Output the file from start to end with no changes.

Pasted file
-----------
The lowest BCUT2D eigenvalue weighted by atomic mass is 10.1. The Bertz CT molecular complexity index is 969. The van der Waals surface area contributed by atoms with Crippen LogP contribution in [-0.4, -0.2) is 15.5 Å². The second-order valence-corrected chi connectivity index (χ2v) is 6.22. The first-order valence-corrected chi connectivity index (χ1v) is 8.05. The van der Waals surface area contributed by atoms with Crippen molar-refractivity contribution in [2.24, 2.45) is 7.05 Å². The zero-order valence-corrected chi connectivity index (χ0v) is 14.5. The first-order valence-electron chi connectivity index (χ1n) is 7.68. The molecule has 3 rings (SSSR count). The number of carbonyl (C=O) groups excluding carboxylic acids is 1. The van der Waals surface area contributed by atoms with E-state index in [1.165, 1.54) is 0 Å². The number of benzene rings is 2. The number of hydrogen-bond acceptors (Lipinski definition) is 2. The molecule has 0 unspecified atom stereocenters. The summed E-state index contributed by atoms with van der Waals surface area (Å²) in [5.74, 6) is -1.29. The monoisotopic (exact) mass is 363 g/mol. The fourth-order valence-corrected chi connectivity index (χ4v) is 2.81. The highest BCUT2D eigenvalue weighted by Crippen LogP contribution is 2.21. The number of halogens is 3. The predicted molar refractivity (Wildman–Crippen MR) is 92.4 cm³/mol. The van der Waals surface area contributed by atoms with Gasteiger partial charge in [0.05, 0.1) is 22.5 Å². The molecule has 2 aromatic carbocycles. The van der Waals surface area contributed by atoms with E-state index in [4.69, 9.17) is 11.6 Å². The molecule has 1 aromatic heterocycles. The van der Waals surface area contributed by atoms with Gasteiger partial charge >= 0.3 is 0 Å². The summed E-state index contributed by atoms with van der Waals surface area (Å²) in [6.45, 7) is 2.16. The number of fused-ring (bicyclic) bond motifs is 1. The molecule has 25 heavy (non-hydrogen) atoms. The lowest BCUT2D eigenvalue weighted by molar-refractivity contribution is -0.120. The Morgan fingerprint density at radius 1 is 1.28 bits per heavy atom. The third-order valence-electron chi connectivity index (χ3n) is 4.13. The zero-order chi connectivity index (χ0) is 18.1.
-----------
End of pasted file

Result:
The lowest BCUT2D eigenvalue weighted by atomic mass is 10.1. The Bertz CT molecular complexity index is 969. The van der Waals surface area contributed by atoms with Crippen LogP contribution in [-0.4, -0.2) is 15.5 Å². The second-order valence-corrected chi connectivity index (χ2v) is 6.22. The first-order valence-corrected chi connectivity index (χ1v) is 8.05. The van der Waals surface area contributed by atoms with Crippen molar-refractivity contribution in [2.24, 2.45) is 7.05 Å². The zero-order valence-corrected chi connectivity index (χ0v) is 14.5. The first-order valence-electron chi connectivity index (χ1n) is 7.68. The molecule has 3 rings (SSSR count). The number of carbonyl (C=O) groups excluding carboxylic acids is 1. The van der Waals surface area contributed by atoms with E-state index in [1.165, 1.54) is 0 Å². The number of benzene rings is 2. The number of hydrogen-bond acceptors (Lipinski definition) is 2. The molecule has 0 unspecified atom stereocenters. The summed E-state index contributed by atoms with van der Waals surface area (Å²) in [5.74, 6) is -1.29. The monoisotopic (exact) mass is 363 g/mol. The fourth-order valence-corrected chi connectivity index (χ4v) is 2.81. The highest BCUT2D eigenvalue weighted by Crippen LogP contribution is 2.21. The number of halogens is 3. The predicted molar refractivity (Wildman–Crippen MR) is 92.4 cm³/mol. The van der Waals surface area contributed by atoms with Gasteiger partial charge in [0.05, 0.1) is 22.5 Å². The molecule has 2 aromatic carbocycles. The van der Waals surface area contributed by atoms with E-state index in [4.69, 9.17) is 11.6 Å². The molecule has 1 aromatic heterocycles. The van der Waals surface area contributed by atoms with Gasteiger partial charge >= 0.3 is 0 Å². The summed E-state index contributed by atoms with van der Waals surface area (Å²) in [6.45, 7) is 2.16. The number of fused-ring (bicyclic) bond motifs is 1. The molecule has 25 heavy (non-hydrogen) atoms. The lowest BCUT2D eigenvalue weighted by molar-refractivity contribution is -0.120. The Morgan fingerprint density at radius 1 is 1.28 bits per heavy atom. The third-order valence-electron chi connectivity index (χ3n) is 4.13. The zero-order chi connectivity index (χ0) is 18.1.